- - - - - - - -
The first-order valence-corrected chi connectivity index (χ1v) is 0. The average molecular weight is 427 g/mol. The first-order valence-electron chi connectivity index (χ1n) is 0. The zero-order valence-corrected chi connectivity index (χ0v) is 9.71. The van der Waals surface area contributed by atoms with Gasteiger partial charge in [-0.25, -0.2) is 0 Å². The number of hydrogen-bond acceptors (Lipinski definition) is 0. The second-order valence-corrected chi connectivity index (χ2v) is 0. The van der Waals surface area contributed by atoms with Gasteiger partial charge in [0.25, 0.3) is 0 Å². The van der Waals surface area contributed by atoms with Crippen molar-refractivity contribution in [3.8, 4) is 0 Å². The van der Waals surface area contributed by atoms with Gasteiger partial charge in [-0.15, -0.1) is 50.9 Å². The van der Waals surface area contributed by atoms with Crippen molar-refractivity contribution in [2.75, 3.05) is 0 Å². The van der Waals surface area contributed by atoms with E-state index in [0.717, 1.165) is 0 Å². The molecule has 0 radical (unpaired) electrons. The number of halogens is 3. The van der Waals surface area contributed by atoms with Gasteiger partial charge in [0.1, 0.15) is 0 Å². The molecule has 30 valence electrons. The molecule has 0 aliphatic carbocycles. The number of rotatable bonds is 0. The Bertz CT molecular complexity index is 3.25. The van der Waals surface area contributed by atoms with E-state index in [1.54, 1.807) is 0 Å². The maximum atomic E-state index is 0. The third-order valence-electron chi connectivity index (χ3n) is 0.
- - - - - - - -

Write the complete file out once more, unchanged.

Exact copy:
The first-order valence-corrected chi connectivity index (χ1v) is 0. The average molecular weight is 427 g/mol. The first-order valence-electron chi connectivity index (χ1n) is 0. The zero-order valence-corrected chi connectivity index (χ0v) is 9.71. The van der Waals surface area contributed by atoms with Gasteiger partial charge in [-0.25, -0.2) is 0 Å². The number of hydrogen-bond acceptors (Lipinski definition) is 0. The second-order valence-corrected chi connectivity index (χ2v) is 0. The van der Waals surface area contributed by atoms with Gasteiger partial charge in [0.25, 0.3) is 0 Å². The van der Waals surface area contributed by atoms with Crippen molar-refractivity contribution in [3.8, 4) is 0 Å². The van der Waals surface area contributed by atoms with Gasteiger partial charge in [-0.15, -0.1) is 50.9 Å². The van der Waals surface area contributed by atoms with Crippen molar-refractivity contribution in [2.75, 3.05) is 0 Å². The van der Waals surface area contributed by atoms with E-state index in [0.717, 1.165) is 0 Å². The molecule has 0 radical (unpaired) electrons. The number of halogens is 3. The van der Waals surface area contributed by atoms with Gasteiger partial charge in [0.1, 0.15) is 0 Å². The molecule has 30 valence electrons. The molecule has 0 aliphatic carbocycles. The number of rotatable bonds is 0. The Bertz CT molecular complexity index is 3.25. The van der Waals surface area contributed by atoms with E-state index in [1.54, 1.807) is 0 Å². The maximum atomic E-state index is 0. The third-order valence-electron chi connectivity index (χ3n) is 0.